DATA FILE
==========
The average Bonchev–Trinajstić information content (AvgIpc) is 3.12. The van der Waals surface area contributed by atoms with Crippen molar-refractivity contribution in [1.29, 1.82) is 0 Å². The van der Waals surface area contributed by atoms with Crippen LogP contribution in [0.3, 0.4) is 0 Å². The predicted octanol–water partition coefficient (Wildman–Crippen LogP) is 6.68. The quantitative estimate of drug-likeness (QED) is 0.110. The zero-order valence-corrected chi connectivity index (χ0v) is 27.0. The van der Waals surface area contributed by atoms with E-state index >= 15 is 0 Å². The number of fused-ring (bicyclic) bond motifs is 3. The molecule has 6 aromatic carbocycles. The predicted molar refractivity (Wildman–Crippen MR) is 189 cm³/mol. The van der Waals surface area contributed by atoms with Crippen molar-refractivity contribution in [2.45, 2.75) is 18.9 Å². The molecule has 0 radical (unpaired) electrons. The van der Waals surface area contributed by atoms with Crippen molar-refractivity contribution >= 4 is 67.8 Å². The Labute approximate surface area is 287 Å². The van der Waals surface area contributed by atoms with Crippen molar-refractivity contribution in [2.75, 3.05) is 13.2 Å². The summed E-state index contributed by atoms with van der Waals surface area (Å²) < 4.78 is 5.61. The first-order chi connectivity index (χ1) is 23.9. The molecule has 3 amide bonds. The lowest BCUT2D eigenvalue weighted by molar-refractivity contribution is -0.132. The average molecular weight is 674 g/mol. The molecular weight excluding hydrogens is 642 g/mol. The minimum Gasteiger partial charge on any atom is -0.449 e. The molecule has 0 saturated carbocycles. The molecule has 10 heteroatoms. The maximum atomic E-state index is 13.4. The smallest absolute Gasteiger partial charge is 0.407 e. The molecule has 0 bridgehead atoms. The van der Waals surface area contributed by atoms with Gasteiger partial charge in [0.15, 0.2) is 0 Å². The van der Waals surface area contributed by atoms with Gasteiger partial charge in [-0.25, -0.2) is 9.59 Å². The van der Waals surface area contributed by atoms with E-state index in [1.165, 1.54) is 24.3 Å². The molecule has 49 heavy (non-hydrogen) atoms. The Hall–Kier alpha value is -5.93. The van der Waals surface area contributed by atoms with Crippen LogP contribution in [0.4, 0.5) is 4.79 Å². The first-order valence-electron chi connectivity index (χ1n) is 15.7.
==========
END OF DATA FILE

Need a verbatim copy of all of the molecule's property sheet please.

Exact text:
The average Bonchev–Trinajstić information content (AvgIpc) is 3.12. The van der Waals surface area contributed by atoms with Crippen molar-refractivity contribution in [1.29, 1.82) is 0 Å². The van der Waals surface area contributed by atoms with Crippen LogP contribution in [0.3, 0.4) is 0 Å². The predicted octanol–water partition coefficient (Wildman–Crippen LogP) is 6.68. The quantitative estimate of drug-likeness (QED) is 0.110. The zero-order valence-corrected chi connectivity index (χ0v) is 27.0. The van der Waals surface area contributed by atoms with E-state index >= 15 is 0 Å². The number of fused-ring (bicyclic) bond motifs is 3. The molecule has 6 aromatic carbocycles. The predicted molar refractivity (Wildman–Crippen MR) is 189 cm³/mol. The van der Waals surface area contributed by atoms with Crippen molar-refractivity contribution in [2.45, 2.75) is 18.9 Å². The molecule has 0 radical (unpaired) electrons. The van der Waals surface area contributed by atoms with Crippen molar-refractivity contribution >= 4 is 67.8 Å². The Labute approximate surface area is 287 Å². The van der Waals surface area contributed by atoms with Crippen molar-refractivity contribution in [2.75, 3.05) is 13.2 Å². The summed E-state index contributed by atoms with van der Waals surface area (Å²) < 4.78 is 5.61. The first-order chi connectivity index (χ1) is 23.9. The molecule has 3 amide bonds. The lowest BCUT2D eigenvalue weighted by molar-refractivity contribution is -0.132. The average molecular weight is 674 g/mol. The molecular weight excluding hydrogens is 642 g/mol. The minimum Gasteiger partial charge on any atom is -0.449 e. The molecule has 0 saturated carbocycles. The molecule has 10 heteroatoms. The maximum atomic E-state index is 13.4. The smallest absolute Gasteiger partial charge is 0.407 e. The molecule has 0 bridgehead atoms. The van der Waals surface area contributed by atoms with Gasteiger partial charge in [0.15, 0.2) is 0 Å². The van der Waals surface area contributed by atoms with Gasteiger partial charge in [-0.25, -0.2) is 9.59 Å². The van der Waals surface area contributed by atoms with E-state index in [1.165, 1.54) is 24.3 Å². The molecule has 49 heavy (non-hydrogen) atoms. The Hall–Kier alpha value is -5.93. The van der Waals surface area contributed by atoms with Crippen LogP contribution in [0.4, 0.5) is 4.79 Å². The first-order valence-electron chi connectivity index (χ1n) is 15.7.